As an import-dependent economy with an pegged exchange rate, any depreciation of the Indian rupee against the US dollar increases the cost of imports from third countries. However, the pegged exchange agreement is in favor of Bhutan, as more than 80% of its trade is with India.

The ministry expects the CAD to tighten as the trade balance improves and power exports increase with the commissioning of the new hydropower projects – Puna-I, Puna-II and Nikachu in the medium term.

Currency reserves

Worsening current account deficits are eating away at foreign exchange reserves. Gross international reserves are expected to deplete to $1.33 billion this fiscal year from $1.56 billion in the previous fiscal year.

Of the total, convertible currency (CC) reserves are estimated at USD 1.157 billion and INR reserves at INR 13.076 billion (USD 171.6 million). Total reserves would be sufficient to finance 22 months of essential imports.

“It is on a downward trend as no new investments generating foreign exchange earnings have been identified. The recent trend indicates that there has been a significant increase in imports without much corresponding inflow, which could possibly jeopardize the fixed exchange rate regime,” the ministry said.

Tourism and export were either closed or occurred on a minute scale, which had a significant impact on a country’s reserves. Foreign direct investment (FDI) has not seen strong growth either.

According to the ministry, reserve inflows from the CC are limited to external grants, loans and hydropower revenues, making it difficult to meet balance of payments obligations and straining foreign exchange reserves.

Prime Minister Dr. Lotay Tshering during a June 21 question-and-answer session said that if the country faced a crisis in foreign reserves, the government should either reduce or stop imports. He added that Druk Holding and Investments was proposing to revamp two to three existing FDI projects to earn foreign exchange reserves.

External debt

In March this year, the country’s debt was Nu 247.68 billion (130.9% of GDP). About 89.7% of the debt was external debt. Most of the debt came from the country’s six hydroelectric projects. At Nu 162,197B, the hydraulic debt contributed to 73% of the total external debt.

Non-hydraulic debt amounted to Nu 59.91 billion, constituting 27% of the total external debt.

Debt denominated in INR accounted for 69.7% of total external debt at Nu154.9 billion and convertible currency debt was USD 884.191 million, equivalent to Nu67.20 billion.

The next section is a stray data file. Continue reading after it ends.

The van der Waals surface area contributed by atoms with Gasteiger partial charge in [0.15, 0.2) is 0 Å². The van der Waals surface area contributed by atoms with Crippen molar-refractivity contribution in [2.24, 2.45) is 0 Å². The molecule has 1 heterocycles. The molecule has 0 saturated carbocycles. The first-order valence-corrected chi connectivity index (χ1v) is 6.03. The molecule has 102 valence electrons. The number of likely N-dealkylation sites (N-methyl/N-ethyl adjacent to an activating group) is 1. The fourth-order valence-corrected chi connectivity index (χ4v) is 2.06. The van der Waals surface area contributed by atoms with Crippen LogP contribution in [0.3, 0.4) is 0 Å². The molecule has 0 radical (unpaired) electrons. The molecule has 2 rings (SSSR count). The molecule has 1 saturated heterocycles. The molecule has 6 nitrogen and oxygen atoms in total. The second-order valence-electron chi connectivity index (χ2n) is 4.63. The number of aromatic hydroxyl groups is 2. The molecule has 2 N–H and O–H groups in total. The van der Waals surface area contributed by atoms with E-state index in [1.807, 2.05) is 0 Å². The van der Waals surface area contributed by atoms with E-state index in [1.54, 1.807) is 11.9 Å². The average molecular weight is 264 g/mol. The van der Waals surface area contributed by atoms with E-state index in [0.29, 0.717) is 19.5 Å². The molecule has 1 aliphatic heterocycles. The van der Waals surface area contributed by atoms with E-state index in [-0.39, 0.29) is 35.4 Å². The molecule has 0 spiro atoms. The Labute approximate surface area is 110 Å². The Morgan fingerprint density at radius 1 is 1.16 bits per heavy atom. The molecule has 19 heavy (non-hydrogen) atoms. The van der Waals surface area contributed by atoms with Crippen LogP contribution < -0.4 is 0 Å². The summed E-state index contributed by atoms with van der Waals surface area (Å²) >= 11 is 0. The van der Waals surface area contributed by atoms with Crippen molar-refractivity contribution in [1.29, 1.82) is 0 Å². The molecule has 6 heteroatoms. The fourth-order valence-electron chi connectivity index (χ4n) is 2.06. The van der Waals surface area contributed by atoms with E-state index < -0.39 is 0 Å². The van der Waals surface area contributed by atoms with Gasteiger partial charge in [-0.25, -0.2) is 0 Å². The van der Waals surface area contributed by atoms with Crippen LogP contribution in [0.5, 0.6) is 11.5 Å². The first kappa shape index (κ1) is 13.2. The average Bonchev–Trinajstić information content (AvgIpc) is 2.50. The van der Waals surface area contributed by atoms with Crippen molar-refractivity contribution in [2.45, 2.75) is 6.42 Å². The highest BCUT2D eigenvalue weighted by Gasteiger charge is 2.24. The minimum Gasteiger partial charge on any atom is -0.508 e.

Of the total debt, 91.2% of the hydraulic debt was denominated in Indian rupees.

RMA Director of Macroeconomics, Research and Statistics, Gopal Giri, at the Bhutan Democracy Forum last month, said that if the pegged exchange regime is skewed, Bhutan may have to pay more for hydroelectric debt. He added that although the Indian rupee is currently depreciating, the exchange rate is not volatile as India is a big economy.

The ministry projected that the external debt would increase from $229.202 billion on June 30, 2022 to $239.814 billion by June 2023, an increase of 4.6%.

The growth was mainly driven by hydropower loan disbursements, projected at Nu11.737 billion in FY 2022-23, and Nu5.470 billion in budget loan disbursements from multilateral development banks and the Japan International Cooperation Agency.

The external debt to GDP ratio is expected to reach 117.9% in FY 2022-23, with a sharp increase in the following FY 2023-24 reaching 129.1%.

The expected rise in FY 2023-24 is mainly due to interest capitalization during the construction of Punatsangchhu-II estimated at Nu 42.333 billion with commissioning expected in June 2023.

However, delays in hydroelectric projects could present risks and increase the country’s debt. The cost of the two main hydropower projects underway in the country, 1,200 megawatts (MW) Punatsangchhu-I (PI) and 1,020 MW Punatsangchhu-II, soared to Nu 93.75 billion Nu 35B and Nu 89.77 billion Nu 37B estimated in 2009 respectively.